EDUCATION SECTOR FACING CHALLENGES IN PAKISTAN

KANWAL SALEEM
(feedback@pgeconomist.com)
June 20 - 26, 20
11

Education improves the economic, social, political and cultural life of the nation. Until now, the role of secondary and college education in Pakistan has been simply preparation for tertiary education, which in the minds of most people means strictly a university education.

All over the world, universities are guiding and cooperating with the industrial and agricultural development organizations and they are developing their economics rapidly and meaningfully. There is a close link between education and development. However, in Pakistan, we are lagging behind in education sector. There is no linkage between educational institutions and industry.

In Pakistan, the quality of education is on the decline despite the fact that the government has initiated measures for raising the quality and quantity of education.

Critics told PAGE that quality of teachers especially at primary level is still questionable. Without teachers' transformation we cannot transform the education system for improving the quality of education. Despite education reforms in the area of teacher education, impact on the quality of teachers and teaching process is not visible. Eventually, it further affected the quality of education being offered in schools. Education system of Pakistan is facing new challenges. It has yet to be developed at par with other developing countries in the region, they said. "We are focusing on new initiatives in education sector but are not taking necessary steps to improve the existing infrastructure in education sector that is facing neglect," they said.

They said that education raises the productivity and efficiency of individuals and thus produces skilled work force that is capable of leading the economy towards the path of sustainable economic development. Like many other developing countries, the situation of the education sector in Pakistan is not very encouraging. The low enrolment rates at the primary level, wide disparities between regions and gender, lack of trained teachers, deficiency of proper teaching material and poor physical infrastructure of schools indicate the poor performance of this sector.

The extremely low level of public investment is the major cause of the poor performance of Pakistan's education sector, they added

The government has allocated Rs14000 million for Higher Education Commission (HEC) in Public Sector Development Programs (PSDP) 2011-12.

According to the budgetary document, an amount of Rs679.895 million has been allocated for the six new schemes of HEC while an amount of Rs13320.105 has been allocated for 166 ongoing schemes. Among the new schemes, Rs300 million have been allocated for establishment of a university in Malakand / Swat, Rs200 million for Indigenous PhD Fellowship for 5000 Scholars (Phase-II), Rs60 million for establishment of a university at Turbut, Rs50 million for National Defence University and Rs49.895 million for establishment of a university at Loralai.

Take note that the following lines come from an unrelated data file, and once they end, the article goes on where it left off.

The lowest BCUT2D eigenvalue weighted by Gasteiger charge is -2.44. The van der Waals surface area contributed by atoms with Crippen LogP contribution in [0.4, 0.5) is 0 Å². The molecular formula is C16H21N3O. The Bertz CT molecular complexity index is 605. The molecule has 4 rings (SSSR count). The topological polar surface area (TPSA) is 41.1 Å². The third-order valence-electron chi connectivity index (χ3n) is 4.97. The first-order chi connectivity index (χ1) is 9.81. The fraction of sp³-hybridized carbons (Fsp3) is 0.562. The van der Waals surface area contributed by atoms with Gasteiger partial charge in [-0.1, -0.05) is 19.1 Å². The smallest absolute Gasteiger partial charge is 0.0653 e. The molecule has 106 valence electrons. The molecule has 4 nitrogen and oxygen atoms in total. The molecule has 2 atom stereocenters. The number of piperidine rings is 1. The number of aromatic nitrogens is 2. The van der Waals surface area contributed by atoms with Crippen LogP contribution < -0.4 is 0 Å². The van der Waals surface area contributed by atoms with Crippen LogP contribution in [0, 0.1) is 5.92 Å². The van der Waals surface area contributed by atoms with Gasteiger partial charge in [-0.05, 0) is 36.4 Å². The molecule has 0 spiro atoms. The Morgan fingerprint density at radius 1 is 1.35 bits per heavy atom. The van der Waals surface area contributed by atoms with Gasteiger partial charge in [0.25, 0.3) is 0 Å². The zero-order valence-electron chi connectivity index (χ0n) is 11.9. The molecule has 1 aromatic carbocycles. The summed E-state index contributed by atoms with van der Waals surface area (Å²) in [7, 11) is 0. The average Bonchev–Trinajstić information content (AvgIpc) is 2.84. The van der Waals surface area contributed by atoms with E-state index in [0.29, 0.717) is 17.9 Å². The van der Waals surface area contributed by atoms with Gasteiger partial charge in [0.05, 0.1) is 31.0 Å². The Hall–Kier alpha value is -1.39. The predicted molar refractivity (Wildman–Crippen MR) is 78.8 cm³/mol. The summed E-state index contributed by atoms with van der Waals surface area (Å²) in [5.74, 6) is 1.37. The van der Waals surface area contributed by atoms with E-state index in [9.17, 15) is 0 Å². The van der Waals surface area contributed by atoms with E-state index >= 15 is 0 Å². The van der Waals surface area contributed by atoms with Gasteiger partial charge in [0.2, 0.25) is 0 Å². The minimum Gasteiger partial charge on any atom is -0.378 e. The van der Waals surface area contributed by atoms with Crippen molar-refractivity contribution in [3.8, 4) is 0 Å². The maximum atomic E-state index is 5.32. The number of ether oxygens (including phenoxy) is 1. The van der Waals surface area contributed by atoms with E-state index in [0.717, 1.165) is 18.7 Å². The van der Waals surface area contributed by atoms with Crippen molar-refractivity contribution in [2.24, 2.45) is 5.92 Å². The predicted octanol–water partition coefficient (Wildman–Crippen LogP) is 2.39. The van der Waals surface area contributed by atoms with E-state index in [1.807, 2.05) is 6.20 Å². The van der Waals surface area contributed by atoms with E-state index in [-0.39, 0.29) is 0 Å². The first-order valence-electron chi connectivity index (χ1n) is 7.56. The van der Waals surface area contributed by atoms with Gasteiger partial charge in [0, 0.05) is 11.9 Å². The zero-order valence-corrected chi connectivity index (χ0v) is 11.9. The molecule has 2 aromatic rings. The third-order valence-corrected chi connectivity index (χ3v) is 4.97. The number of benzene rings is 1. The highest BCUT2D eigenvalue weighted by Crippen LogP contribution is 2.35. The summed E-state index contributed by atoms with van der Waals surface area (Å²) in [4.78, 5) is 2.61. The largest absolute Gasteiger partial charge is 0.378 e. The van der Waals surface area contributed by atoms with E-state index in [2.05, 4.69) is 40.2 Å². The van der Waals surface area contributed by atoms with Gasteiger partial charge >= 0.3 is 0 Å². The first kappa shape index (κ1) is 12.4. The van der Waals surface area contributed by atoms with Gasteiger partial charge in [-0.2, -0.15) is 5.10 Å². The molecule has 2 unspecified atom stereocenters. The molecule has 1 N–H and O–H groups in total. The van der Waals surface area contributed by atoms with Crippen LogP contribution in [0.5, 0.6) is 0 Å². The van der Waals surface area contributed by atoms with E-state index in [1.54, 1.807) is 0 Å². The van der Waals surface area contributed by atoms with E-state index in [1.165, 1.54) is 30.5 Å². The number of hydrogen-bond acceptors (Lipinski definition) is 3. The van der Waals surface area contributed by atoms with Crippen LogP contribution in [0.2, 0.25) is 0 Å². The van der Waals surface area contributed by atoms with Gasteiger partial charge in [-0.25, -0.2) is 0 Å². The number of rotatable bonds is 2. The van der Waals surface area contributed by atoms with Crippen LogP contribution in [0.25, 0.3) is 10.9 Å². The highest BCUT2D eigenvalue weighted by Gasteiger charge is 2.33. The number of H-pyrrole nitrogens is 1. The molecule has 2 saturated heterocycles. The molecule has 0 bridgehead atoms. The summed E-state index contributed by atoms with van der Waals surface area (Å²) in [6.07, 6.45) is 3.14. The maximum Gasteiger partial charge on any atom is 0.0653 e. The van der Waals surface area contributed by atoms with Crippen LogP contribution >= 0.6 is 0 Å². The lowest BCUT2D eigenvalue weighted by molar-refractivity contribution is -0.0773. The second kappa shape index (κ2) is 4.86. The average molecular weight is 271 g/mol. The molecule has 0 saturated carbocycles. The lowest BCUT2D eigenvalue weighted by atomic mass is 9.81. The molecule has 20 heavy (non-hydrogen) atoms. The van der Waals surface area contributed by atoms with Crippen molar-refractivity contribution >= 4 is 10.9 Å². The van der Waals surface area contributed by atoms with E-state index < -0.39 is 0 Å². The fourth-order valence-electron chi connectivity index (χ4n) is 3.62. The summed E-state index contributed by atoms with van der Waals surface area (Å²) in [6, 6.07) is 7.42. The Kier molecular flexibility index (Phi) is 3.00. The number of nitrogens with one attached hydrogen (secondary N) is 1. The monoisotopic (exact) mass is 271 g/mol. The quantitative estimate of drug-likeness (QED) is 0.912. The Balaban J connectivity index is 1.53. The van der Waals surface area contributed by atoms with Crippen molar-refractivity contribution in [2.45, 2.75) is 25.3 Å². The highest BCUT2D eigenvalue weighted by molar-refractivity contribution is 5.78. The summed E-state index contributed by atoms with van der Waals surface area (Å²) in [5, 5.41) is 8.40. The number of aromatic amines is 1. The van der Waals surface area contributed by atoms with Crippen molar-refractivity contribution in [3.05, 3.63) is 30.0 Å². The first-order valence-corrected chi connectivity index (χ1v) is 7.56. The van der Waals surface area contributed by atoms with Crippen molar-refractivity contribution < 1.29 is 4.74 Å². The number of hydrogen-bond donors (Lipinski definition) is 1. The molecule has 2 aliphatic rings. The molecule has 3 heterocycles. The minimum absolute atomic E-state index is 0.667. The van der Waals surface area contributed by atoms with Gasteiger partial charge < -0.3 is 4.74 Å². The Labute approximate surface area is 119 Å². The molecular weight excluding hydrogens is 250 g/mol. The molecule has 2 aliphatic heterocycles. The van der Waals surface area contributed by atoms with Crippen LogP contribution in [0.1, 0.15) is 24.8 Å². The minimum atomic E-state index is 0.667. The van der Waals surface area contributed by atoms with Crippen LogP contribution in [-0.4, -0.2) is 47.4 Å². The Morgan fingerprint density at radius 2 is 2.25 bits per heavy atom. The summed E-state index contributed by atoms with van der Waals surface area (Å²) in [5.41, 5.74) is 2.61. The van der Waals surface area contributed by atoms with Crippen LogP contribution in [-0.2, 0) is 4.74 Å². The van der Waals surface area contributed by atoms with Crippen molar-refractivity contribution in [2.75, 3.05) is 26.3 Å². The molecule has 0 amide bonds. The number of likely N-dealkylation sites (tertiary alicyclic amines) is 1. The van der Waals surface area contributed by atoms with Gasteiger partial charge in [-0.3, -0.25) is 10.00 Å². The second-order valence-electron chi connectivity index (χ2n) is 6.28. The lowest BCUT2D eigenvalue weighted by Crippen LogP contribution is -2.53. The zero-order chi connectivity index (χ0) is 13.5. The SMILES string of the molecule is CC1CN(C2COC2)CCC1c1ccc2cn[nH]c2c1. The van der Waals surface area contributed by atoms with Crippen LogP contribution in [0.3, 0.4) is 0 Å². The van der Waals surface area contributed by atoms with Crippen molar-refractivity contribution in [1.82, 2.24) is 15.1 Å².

On the other hand, the Punjab government announced allocation of Rs23.9 billion for all education sectors, including primary and secondary schools, higher education departments, special education and literacy departments. Around Rs14.5 billion were allocated for the School Education Department, Rs6.5 billion for higher education, around Rs500 million for special education and Rs800 million for literacy development. There had been a total increase of Rs0.6 billion in the education budget as compared to the last year's budget.

Pakistan has one of the lowest rates of literacy in the world, and the lowest among countries of comparative resources and social/economic situations. The rise in supply of educational infrastructure or removal of the supply side constraints can play an important role in raising literacy and education of the population.

Article 25-A of the Constitution of Islamic Republic of Pakistan says "The State shall provide free and compulsory education to all children of the age of five to sixteen years in such manner as may be determined by Law."

Our rulers and policymakers need to think as to whether this constitutional obligation is met. There exists different classes with separate system of education, experts said.

According to them, private higher education market is particularly complex as measurement of the 'educational product' is relatively a difficult task and there are few traditions of quality assurance. Accountability measures, at least those concerning budget, and the direct delivery of education programs are fairly well developed in the public universities, but the same is not true of private higher education.

They said girl-child education is even more important to a nation than educating male children. This is because the girl-child grows into the woman who by virtue of her paramount role in the upbringing of children is the first teacher and educator in society.

Consequently, the importance of girl-child education to national development cannot be over-emphasized, at all strata of social development. Girl-child education also significantly contributes to a healthy nation, because an educated mother better appreciates the benefits of hygiene, balance-diet and healthy eating habits. The educated mother is also more predisposed to meticulously follow drug prescriptions and dosage, than do mother's without formal education, with the result that a child born to an educated mother is more likely to be healthier than one whose mother is uneducated, they added.

Education is the only solution of the manifold problems posed to the country. No society could be progressed without education, justice, and peace and the need of the hour is to work on national agenda beyond personal differences.